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Instititute for Ethics and Emerging Technologies





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Addicted To Being Good? The Psychopathology of Heroism

Andrea Kuszewski


The Rogue Neuron


http://www.scientificblogging.com/rogue_neuron

November 17, 2009

We look at heroes and do-gooders as a special sort of breed: people who possess extraordinary traits of altruism or self-less concern for the well-being of others, even at the expense of their own existence. On the other end, sociopaths also have an extraordinary set of traits, such as extreme selfishness, lack of impulse control, no respect for rules, and no conscience.

As crazy as it sounds, there may be a closer link than than most people would think between the extreme-altruistic personality and sociopathic personality. Would it shock you to know that two people, one with the traits of extreme-altruism (X-altruism) and the other the traits of a sociopath, could be related? Even siblings? And that their personality traits are very similar, with only a few features to distinguish them? Research by Watson, Clark, and Chmielewki from the University of Iowa, “Structures of Personality and Their Relevance to Psychopathology” [pdf], present a convincing argument in which they support the growing push for a trait dimensional scheme in the new DSM-V to replace the current categorical system.

Personality has consistently shown to be extremely heritable. However, the same genetic material arranged and weighted in a slightly different way, may at times express as vastly different phenotypes: the “extremely good” and the “extremely bad” individual. How is this possible?

At a first glance, one would be compelled to put the sociopath and the X-atruistic person on opposite ends of a personality scale. After all, the chances of a serial killer running into a burning building to save a child are pretty slim, right? And wouldn’t a hero-type be one of the last people likely to break rules? WRONG!!!!

Someone who goes out of their way to help others, even at the expense of their own welfare, is actually more likely to break rules than the average person. Think of Dr Ross from the early days of the TV show ER. He was constantly pushing limits, breaking the rules, throwing caution to the wind, all for the sake of the child-patient, even when it ultimately meant getting fired. On 9/11, after it was apparent that the buildings were about to collapse, teams of firefighters were called back, yet they disobeyed orders and pushed on anyway, only to perish in the quest to possibly save even one more life. Those are the actions of a hero, or an X-altruistic personality type. But consider the type of rule-breaking that the X-altruist engages in—would you classify it as criminal, or even unlawful? How does motive factor in?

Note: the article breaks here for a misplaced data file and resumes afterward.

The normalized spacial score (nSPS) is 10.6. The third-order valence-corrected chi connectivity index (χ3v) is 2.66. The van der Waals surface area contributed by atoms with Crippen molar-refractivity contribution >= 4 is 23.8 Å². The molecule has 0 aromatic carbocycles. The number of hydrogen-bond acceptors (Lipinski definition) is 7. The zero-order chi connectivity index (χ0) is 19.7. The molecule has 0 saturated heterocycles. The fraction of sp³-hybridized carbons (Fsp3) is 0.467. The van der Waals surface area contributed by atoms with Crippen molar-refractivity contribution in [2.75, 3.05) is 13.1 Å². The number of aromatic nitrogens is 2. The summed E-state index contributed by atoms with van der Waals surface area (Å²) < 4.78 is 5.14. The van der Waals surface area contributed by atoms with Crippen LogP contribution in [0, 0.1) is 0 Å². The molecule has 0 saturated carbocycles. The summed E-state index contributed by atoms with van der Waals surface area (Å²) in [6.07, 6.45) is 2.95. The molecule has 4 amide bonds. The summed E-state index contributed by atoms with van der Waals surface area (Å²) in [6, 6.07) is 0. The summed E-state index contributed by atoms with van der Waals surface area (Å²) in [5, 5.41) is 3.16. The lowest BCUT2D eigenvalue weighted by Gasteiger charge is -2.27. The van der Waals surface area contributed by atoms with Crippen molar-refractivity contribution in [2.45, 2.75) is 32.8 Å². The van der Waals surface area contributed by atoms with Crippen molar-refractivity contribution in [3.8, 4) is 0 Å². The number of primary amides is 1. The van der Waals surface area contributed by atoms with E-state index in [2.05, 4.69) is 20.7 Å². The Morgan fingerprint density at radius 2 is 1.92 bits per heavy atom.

People whom we consider to be heroes (or X-altruists, as I am referring to them here), while among some of the most admired individuals, they possess many of the same traits as the sociopath. However, there is a fundamental difference in the motivation behind their actions that distinguish them from their nasty cohorts. Incidentally, that one difference is vitally important in determining if someone turns out to be the comic book hero or more like his archenemy.

X-altruists are compelled to good, even when doing so makes no sense and brings harm upon them. They cannot tolerate injustice, and go to extreme lengths to help those who have been wronged, regardless of their personal relationship to them. Now, I am not speaking of the guy who helps an old lady cross the street. I am speaking of the guy who throws himself in front of a speeding bus to push the old lady out of the way, killing himself in the process. The average, kind, thoughtful person does not take these kinds of extreme personal risks on a regular basis.

If you asked someone with an X-altruistic personality why they take the actions they do (and I have personal knowledge of at least one person like this), they would tell you that they couldn’t help themselves. When they are faced with that moment, they just act. Compulsively. Barely considering any other course. The lack the impulse control to stop themselves from doing “the right thing” when it comes to the welfare of others, yet ironically, it almost always results in some form of negative consequence for themselves. They have no problem breaking the rules when it means helping an innocent, yet they highly value the importance of obeying rules in other contexts. That’s crazy, you say? Now you’re getting the idea.

The word “altruism” conveys images of people like Mother Teresa or Gandhi, passive, extremely self-less people. They are altruistic, sure. But the X-altruistic person is anything but passive or meek. They are often feisty, argumentative, independent, idealistic risk-takers and convention-breakers. Sound sort of like the sociopathic personality? Let’s take a closer look at some similarities and differences between the two.